Prof Stephanie Dancer

NHS Lanarkshire and Professor of Microbiology at Edinburgh Napier University in Scotland

Smart cleaning: a weapon in the war against antibiotic resistant superbugs

Now that cleaning and decontamination are recognised as an integral element of infection control in healthcare, it is time to examine the process in more detail. This is because cleaning practices vary widely between hospitals and both time and energy may well be wasted with poorly-defined duties. Furthermore, inefficient, inappropriate and inadequate cleaning will not reduce the risk of infection but could even enhance it. Given the increasing risk from multiply-resistant hospital pathogens, cleaning near-patient surfaces has become the subject of much debate.

Not surprisingly, the risks from multiply-resistant pathogens have generated interest in automated devices delivering hydrogen peroxide or ultraviolet light for healthcare decontamination. Routine use of these devices requires robust justification from standardized and controlled studies since clinical benefits are not guaranteed and costs vastly exceed those required for manual cleaning. It is likely that a systematic cleaning process, underpinned by relevant training, would be helpful for domestic staff, managers and ward staff. This presentation will highlight a manual evidence-based cleaning framework for the occupied bed space in general hospital wards.

Despite toxicity and lack of cost benefit, concern over acquisition of resistant pathogens encourages the use of powerful disinfectants for eliminating pathogens, especially when there is an outbreak. Unfortunately, these agents inflict damage on people and the environment, making them a controversial choice for routine cleaning practices. Smart cleaning can circumvent expensive decontamination methods in order to protect patients and save money.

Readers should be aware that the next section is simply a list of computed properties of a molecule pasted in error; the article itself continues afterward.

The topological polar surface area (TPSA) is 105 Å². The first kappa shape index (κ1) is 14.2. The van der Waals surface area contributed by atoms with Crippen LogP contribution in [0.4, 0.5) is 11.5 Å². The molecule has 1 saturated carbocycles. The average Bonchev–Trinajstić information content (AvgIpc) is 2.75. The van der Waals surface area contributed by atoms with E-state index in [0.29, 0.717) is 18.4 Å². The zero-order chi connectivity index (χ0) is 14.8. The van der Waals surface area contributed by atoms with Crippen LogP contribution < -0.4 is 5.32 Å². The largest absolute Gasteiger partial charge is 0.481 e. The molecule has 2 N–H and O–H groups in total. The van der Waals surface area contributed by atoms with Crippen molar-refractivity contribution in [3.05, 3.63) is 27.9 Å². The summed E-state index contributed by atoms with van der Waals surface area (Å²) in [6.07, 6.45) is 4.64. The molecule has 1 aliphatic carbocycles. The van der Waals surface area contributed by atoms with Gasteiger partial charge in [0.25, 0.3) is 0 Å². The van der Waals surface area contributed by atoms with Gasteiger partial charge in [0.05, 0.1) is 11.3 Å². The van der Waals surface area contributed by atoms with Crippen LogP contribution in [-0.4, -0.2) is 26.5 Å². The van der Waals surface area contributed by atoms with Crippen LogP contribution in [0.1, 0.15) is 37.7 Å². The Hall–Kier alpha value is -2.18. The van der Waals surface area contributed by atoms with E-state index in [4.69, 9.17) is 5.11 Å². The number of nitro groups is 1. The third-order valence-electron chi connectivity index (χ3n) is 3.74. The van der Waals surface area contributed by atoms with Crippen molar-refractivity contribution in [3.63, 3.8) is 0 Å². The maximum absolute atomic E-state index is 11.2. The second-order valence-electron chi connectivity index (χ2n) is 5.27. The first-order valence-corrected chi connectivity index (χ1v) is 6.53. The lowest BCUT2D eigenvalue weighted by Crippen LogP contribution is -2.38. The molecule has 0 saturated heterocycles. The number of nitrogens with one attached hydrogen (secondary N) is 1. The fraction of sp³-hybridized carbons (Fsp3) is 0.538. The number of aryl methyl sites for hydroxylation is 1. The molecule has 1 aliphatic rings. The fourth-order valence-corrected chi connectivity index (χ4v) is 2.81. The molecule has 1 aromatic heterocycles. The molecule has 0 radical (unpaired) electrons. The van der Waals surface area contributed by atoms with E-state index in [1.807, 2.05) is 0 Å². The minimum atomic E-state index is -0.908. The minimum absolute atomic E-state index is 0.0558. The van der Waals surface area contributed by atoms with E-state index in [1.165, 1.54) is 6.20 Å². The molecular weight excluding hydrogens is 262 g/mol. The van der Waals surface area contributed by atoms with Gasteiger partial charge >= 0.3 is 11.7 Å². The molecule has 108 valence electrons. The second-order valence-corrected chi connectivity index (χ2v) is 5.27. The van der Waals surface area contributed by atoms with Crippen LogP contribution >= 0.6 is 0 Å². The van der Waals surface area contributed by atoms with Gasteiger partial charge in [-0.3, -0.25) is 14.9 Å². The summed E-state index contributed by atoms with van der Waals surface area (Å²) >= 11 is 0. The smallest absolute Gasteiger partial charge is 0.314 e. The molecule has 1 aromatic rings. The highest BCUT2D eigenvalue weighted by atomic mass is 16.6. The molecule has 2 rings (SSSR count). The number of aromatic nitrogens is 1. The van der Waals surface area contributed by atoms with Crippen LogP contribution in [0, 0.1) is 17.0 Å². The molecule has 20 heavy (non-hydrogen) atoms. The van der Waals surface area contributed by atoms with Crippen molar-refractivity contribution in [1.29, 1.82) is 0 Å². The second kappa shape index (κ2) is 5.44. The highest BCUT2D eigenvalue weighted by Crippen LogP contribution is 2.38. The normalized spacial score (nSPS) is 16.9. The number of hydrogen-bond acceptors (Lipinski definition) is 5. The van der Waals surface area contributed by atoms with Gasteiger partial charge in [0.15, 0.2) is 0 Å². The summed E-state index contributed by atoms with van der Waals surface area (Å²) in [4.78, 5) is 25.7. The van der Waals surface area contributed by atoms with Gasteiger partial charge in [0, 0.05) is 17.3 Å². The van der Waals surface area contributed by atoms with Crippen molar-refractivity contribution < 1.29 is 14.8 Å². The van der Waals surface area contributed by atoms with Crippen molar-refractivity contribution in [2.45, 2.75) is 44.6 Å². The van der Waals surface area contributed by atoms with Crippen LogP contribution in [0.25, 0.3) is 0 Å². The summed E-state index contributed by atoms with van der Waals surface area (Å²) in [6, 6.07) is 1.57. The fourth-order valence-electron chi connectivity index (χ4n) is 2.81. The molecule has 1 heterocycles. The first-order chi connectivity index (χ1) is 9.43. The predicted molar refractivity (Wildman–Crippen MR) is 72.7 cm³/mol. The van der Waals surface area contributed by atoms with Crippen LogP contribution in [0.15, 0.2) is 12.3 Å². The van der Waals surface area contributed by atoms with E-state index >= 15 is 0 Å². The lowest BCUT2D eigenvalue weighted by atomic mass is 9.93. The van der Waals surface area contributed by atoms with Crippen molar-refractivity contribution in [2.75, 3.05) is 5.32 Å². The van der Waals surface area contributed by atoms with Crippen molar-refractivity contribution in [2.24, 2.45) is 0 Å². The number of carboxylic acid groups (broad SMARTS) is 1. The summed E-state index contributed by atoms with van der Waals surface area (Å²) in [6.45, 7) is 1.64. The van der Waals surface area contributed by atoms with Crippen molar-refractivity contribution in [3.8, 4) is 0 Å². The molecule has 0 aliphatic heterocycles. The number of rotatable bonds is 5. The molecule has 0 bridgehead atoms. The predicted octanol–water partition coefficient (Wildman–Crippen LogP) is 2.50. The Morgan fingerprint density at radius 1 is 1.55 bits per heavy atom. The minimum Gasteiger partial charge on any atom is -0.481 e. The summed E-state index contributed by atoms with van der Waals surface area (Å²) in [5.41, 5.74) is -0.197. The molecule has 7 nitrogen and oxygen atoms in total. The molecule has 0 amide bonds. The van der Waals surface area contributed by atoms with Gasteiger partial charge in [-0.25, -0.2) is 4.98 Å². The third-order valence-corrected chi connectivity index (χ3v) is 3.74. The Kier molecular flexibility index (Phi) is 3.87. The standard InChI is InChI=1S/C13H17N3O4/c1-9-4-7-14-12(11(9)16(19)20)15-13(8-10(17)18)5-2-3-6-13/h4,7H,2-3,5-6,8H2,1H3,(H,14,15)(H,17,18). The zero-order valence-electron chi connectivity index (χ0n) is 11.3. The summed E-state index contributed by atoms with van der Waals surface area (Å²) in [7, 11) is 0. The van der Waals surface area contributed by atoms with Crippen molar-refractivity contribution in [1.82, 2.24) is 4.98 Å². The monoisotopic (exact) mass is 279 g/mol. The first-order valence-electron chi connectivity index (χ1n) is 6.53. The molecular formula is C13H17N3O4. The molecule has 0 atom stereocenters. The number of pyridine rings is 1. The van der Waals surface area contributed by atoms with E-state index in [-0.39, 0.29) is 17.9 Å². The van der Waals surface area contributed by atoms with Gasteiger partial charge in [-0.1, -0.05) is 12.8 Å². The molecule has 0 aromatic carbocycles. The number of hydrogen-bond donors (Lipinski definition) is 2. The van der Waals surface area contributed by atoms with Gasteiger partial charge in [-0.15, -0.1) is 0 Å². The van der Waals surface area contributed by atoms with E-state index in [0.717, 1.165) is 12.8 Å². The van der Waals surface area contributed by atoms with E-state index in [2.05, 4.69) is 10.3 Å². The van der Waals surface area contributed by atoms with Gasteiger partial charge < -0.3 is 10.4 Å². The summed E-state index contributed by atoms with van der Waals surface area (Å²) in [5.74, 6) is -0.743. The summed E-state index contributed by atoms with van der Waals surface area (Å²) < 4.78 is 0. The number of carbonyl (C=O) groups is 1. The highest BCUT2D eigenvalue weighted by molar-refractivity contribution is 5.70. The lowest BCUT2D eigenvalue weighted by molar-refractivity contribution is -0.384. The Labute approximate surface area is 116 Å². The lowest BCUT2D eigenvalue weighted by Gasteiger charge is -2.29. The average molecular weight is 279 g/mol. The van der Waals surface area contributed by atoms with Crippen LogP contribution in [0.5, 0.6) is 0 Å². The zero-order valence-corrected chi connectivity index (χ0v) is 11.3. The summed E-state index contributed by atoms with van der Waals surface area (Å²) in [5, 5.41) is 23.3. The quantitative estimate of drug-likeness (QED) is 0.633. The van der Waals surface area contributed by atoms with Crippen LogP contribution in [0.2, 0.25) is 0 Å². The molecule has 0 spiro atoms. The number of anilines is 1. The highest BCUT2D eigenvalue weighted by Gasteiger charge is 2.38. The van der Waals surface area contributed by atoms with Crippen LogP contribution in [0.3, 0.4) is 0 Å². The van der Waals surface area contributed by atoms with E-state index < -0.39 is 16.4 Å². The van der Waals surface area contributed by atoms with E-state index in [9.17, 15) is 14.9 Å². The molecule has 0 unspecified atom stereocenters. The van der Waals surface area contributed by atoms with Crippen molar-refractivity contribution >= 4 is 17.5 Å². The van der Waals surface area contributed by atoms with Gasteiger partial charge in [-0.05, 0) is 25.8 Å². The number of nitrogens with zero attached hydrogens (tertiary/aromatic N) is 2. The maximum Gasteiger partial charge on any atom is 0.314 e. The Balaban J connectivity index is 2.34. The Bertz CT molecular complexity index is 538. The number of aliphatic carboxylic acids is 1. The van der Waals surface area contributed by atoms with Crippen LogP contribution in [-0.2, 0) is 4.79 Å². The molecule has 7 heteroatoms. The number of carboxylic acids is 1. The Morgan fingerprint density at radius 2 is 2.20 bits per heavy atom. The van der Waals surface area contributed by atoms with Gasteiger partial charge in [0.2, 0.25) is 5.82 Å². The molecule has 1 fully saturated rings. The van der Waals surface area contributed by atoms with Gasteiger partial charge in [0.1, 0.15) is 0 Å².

Stephanie is a medical microbiologist in NHS Lanarkshire and Professor of Microbiology at Edinburgh Napier University in Scotland. She edited the Journal of Hospital Infection for over 20 years, five of them as editor-in-chief, and now edits for Infection, Disease & Health and International Journal of Antimicrobial Agents. She trained at St. Bartholomew’s Hospital in London followed by postgraduate studies at Guy’s Hospital, where she gained a thesis on the epidemiology and biochemistry of toxin-producing staphylococci. She has worked and travelled all over the world, including the Canadian High Arctic, where she resuscitated 30,000-year-old organisms from glacial ice. She spent six years as Infection Control Officer for Argyll before moving to Health Protection Scotland as their inaugural microbiologist (2002-5). There, she set up MRSA surveillance for Scotland, evaluated real-time PCR for MRSA screening and helped establish the Scottish Microbiology Forum. She has been a member of national working groups on antibiotic prescribing, MRSA and hospital cleaning, and is a current or recent member of NHS Scotland Decontamination; UK NICE (infection control & antimicrobial prescribing); UK HTA (screening and diagnostics); ESCMID groups on infection control, MRSA & multi-resistant Gram-negative bacilli; and 2013 ECCMID conference committee. She is currently advising DEFRA on surface cleaning and hygiene during the Covid-19 crisis and collaborating with an international group of virologists, physicists, ventilation engineers and aerosol scientists on airborne spread of SARS-CoV-2. She has published books, book chapters and around 180 papers in peer-reviewed journals on hospital cleaning, antimicrobial management, infection control and MRSA. At present, she balances editorial duties with research and teaching, specifically antimicrobial stewardship and environmental control of hospital pathogens.

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